The Glorious Heresies – Lisa McInerney

Maureen had just killed a man.

She didn’t mean to do it. She’d barely need to prove that, she thought; no one would look at a fifty-nine-year-old slip of a whip like her and see a killer[…]Her face had a habit of sliding into a scowl between intentional expressions, but looking like a string of piss wasn’t enough to have Gardaí probing your perversions. There’d have been no scandals in the Church at all, she thought, if the Gardaí had ever had minds honed so.

Although Maureen’s ‘shit at cleaning’, clearing up the dead body’s not going to be too difficult seen as her son, Jimmy Phelan, is Cork’s top gangster. Recently reunited, Maureen gave birth to James, as she’d named him, in England in the 1970s. There she’d relinquished her ‘terrible deed’ to his grandparents in Knock, until, as an adult, he tracked her down. Finding her living in poverty in a London tenement, he brought her home to Cork and installed her in an apartment by the river. An apartment housed in a building he’d previously run as a brothel.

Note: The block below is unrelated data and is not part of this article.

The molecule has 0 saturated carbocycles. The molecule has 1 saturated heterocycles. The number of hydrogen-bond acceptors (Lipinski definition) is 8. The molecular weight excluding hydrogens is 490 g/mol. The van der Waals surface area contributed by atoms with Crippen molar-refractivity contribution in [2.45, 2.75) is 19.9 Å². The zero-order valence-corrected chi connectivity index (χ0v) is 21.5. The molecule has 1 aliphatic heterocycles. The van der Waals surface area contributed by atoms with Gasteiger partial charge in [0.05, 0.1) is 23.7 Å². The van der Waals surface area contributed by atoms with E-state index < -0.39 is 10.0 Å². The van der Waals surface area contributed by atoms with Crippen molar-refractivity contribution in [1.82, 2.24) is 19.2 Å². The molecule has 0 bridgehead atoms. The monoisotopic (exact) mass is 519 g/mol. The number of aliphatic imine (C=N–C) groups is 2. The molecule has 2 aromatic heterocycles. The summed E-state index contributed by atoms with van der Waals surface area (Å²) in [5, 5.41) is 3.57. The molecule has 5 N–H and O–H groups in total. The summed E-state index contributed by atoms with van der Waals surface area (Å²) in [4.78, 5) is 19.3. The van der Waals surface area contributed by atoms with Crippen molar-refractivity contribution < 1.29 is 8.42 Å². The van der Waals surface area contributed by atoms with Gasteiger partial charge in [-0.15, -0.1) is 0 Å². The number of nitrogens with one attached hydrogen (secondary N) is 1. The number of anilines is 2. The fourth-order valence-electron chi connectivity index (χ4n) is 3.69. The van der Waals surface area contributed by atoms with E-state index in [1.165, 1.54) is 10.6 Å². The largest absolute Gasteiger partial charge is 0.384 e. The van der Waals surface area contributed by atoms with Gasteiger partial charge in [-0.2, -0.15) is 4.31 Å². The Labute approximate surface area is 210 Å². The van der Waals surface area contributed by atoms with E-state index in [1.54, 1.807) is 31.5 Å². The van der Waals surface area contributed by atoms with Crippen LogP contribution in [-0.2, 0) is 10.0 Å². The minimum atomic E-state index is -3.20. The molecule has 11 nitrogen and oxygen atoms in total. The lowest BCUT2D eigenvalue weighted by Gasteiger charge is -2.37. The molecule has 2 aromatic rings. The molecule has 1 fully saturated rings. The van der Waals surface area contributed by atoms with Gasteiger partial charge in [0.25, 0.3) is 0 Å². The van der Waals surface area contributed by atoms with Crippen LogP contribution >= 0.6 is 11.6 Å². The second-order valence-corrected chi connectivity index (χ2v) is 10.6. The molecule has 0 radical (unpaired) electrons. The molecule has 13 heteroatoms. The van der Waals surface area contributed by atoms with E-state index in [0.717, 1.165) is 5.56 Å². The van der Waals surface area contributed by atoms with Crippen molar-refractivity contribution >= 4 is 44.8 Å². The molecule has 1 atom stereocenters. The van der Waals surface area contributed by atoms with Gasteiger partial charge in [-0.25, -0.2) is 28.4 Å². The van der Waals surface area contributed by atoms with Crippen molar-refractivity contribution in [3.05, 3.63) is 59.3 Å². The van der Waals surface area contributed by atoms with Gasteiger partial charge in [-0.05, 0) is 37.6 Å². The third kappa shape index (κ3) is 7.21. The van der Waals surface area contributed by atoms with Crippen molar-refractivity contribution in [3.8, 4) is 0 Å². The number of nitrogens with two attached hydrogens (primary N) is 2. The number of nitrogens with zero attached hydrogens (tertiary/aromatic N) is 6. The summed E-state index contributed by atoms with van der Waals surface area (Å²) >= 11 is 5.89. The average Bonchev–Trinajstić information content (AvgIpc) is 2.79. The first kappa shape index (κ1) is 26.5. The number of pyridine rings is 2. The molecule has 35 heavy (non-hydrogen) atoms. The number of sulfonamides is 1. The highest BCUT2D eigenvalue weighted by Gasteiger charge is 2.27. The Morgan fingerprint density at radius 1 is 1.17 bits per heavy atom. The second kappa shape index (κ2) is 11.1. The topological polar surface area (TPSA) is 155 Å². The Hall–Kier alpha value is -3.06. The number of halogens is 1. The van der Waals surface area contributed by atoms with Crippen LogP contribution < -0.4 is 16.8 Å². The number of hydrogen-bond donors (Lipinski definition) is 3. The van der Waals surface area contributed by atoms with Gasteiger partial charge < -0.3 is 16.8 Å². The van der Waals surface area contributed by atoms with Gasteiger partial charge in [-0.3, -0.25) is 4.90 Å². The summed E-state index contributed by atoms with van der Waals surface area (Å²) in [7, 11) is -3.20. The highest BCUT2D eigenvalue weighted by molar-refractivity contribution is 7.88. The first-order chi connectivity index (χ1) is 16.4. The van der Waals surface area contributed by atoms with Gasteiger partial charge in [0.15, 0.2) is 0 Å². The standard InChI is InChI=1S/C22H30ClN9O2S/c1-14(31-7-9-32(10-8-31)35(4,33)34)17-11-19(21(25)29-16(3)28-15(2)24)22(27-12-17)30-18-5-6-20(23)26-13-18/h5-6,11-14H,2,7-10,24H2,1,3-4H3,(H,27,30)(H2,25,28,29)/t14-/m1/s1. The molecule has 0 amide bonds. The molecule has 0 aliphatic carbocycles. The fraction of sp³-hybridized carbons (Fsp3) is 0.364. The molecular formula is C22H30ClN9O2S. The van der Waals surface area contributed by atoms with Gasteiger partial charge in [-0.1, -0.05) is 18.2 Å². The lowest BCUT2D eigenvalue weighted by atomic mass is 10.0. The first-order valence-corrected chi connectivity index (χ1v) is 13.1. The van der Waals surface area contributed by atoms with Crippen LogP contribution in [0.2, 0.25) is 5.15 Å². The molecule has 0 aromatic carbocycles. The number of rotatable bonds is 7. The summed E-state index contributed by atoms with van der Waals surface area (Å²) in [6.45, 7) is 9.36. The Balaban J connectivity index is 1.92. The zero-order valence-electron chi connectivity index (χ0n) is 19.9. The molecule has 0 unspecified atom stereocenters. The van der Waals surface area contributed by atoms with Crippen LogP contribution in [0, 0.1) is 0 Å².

Needing to keep the death quiet, Jimmy enlists alcoholic Tony Cusack to dispose of the body. Unfortunately, Tony knows the identity of the dead man and lets his name slip in front of Maureen.


Georgie, girlfriend of Robbie O’Donovan – for that’s the name of the dead man, begins to worry on the third day of his absence.

So it wasn’t that she feared that Robbie might be dead, because his death was the first logical conclusion. He wouldn’t have run away because he had no one left to run to; they were, in all sorts of ways, the last two people on earth.

She looked for his corpse with determined detachment. If she found him bloodied or bloated that’d be something to deal with, but right now all she needed to do was her duty. She hunted for him. Alleyways, doorways, up the ways, down the ways. Nothing. It was like he’d been plucked out of existence, the way you’d flick a crumb off your shirt.

And then there’s Georgie’s confidant and Tony’s next-door-neighbour, Tara Duane.